If you’re a Californian, the last two weeks of storms has felt like a storm season that will never end!
If you’re a Californian, the last two weeks of storms has felt like a storm season that will never end! In the past, I’ve written about major weather related events such as hurricanes and the resulting property damage, insurance issues, and lawsuits. Most weather-related events and their litigation aftermath always seem to happen somewhere else. On the East Coast. Or, in the Midwest. Rarely do they seem to impact California.
California, my home state. A state known for beautiful views. From sandy beaches to exquisite mountain vistas. The San Francisco Bay Area to Yosemite. It’s a wonderful place.
The people… We’re a spoiled, complaining bunch. Until approximately 12/31/2022, you’d have heard regular complaints about the severe drought plaguing our state. We’re filled with fear and non-stop commentary about how we really “need the water.” This drought has been a part of California-life for my entire lifetime. Same sayings. Same complaints. Mostly the same conservation efforts.
As of 1/11/2023, our daily complaints have changed dramatically. Now, we’re bemoaning 13 days of snow, rain, hail and wind. I have to be clear here. These storms have now happened for 13 consecutive days. There have been breaks. The severity of the storms, however, have been unlike anything I’ve ever experienced as a lifelong Californian. Our Governor declared a State of Emergency for the entire State. For weather? Yes! For weather.
Please realize I’m making light of our current situation, albeit briefly, because of my perspective as a Californian. In reality, tens of thousands of people have been negatively impacted by flooding, snow, and wind. Dangerous and long-lasting power outages, property damage, and lives lost as a result of never before experienced weather events.
It’s weird to us because in most parts of the state it’s sunny 300 days a year. Is it cold in January and February? Yes, a little, but it’s sunny. Some years, we hardly get rain worth remembering. In fact, I can’t recall a storm since the winter of 2017, when there was a crisis at the Oroville Dam after rain damaged the spillways. Almost 6 full years with no notable weather events (at least in Northern, CA, where I’m located).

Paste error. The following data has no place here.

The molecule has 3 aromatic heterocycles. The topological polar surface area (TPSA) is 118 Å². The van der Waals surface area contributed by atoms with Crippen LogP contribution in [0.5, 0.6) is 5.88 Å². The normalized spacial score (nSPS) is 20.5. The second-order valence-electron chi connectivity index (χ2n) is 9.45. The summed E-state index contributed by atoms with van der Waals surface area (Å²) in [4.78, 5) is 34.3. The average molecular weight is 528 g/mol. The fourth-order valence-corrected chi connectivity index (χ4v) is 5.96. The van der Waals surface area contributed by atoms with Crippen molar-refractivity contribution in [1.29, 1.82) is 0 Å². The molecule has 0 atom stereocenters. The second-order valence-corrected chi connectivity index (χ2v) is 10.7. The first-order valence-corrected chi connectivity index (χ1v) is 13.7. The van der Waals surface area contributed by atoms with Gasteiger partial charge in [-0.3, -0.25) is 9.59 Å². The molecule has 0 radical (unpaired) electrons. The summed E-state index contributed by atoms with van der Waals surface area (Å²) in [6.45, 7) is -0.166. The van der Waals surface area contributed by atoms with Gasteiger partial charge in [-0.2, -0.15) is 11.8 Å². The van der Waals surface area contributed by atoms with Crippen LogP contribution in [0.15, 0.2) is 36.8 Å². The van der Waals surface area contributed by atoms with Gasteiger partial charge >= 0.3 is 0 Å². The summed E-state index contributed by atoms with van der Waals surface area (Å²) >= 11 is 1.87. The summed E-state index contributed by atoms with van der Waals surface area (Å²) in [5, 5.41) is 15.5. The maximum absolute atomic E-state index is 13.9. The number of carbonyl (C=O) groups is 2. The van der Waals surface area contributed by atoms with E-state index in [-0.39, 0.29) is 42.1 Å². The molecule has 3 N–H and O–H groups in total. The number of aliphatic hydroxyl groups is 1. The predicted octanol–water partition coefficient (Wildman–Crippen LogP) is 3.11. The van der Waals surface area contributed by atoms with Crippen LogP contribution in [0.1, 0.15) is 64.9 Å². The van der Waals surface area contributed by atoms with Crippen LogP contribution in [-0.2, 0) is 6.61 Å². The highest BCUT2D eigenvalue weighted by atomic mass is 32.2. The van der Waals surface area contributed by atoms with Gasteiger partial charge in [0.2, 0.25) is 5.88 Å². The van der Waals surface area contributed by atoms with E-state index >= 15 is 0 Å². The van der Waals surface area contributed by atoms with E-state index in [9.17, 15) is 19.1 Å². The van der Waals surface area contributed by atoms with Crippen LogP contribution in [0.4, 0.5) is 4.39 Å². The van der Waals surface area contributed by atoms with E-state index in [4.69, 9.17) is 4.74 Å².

The Santa Barbara mountains face flood issues a little more regularly. They had substantial flooding and mudslides in 2018. Five years later, they are dealing with significant floods once again.
If I haven’t been clear, major weather events in California are rare compared to our fellow US States. Phrases like “bomb cyclones” and “atmospheric rivers” are uncommon here. Let alone multiple continuing atmospheric rivers over a 2-2.5 week time frame.
As I do when I have questions about events in which I have no expertise, I reached out to one of our expert witnesses to provide some insight.
Meteorology and Atmospheric Science Expert Witness Timothy Minnich
Timothy R. Minnich MS, QEP, President of Minnich & Scotto, Inc., is a Meteorologist and Atmospheric Scientist with over 40 years experience in the design and management of a wide range of ambient air and meteorological investigations under CERCLA and the Clean Air Act. He is a recognized technical expert on high-profile legal cases, with assignments involving forensic meteorology and reconstruction of inhalation scenarios in relation to community exposure to hazardous air pollutants (HAP).
Mr. Minnich is accomplished in presenting conclusions and opinions derived from analysis of complex technical data in a well-reasoned and easily understood manner. He is a skilled technical writer and proven manager in a highly specialized arena. He is a nationally recognized expert in the application of optical remote sensing (ORS) for hazardous waste site remediation. He has designed and managed more than 25 ORS field investigations and air dispersion model validation studies since the promulgation of U.S.EPA (EPA) Method TO-16 for open-path FTIR (Fourier-transform infrared) spectroscopy in 1988.